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As American Middle Class Vanishes, Advertisers Focus Only On Richest 10%

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Filed: Country: Philippines
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Here’s something with a plus and a minus: Most Americans will soon be free of endless advertising and marketing campaigns, because the advertising industry has decided the only money to be made is in marketing things to the last people with money, the richest 10%.

The “minus,” in this case, is that only the richest 10% have any money to spend on ####### anymore, so that probably means you’re among the 90% now without money and also without any aspirations of ever making money. Too Much magazine assesses the situation:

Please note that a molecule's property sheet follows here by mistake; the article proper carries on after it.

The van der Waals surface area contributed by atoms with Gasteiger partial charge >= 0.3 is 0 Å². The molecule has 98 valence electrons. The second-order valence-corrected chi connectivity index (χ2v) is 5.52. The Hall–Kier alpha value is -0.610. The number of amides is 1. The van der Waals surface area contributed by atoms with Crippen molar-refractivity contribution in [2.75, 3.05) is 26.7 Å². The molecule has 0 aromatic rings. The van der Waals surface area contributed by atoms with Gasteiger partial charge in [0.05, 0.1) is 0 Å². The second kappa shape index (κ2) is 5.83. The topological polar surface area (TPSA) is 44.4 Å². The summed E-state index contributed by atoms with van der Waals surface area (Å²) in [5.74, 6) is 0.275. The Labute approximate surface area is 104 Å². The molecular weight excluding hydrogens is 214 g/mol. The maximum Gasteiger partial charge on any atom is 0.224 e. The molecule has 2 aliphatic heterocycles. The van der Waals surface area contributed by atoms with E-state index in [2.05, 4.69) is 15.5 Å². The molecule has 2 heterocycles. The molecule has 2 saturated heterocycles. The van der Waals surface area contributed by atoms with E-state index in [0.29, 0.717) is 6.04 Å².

“Mass affluence,” as a new white paper from
Ad Age
, the advertising industry’s top trade journal, has just declared, “is over.”

The top 10 percent of American households, the trade journal adds, now account for nearly half of all consumer spending, and a disproportionate share of that spending comes from the top 10’s upper reaches. “Simply put,” sums up
Ad Age
’s David Hirschman, “a small plutocracy of wealthy elites drives a larger and larger share of total consumer spending and has outsize purchasing influence — particularly in categories such as technology, financial services, travel, automotive, apparel, and personal care.”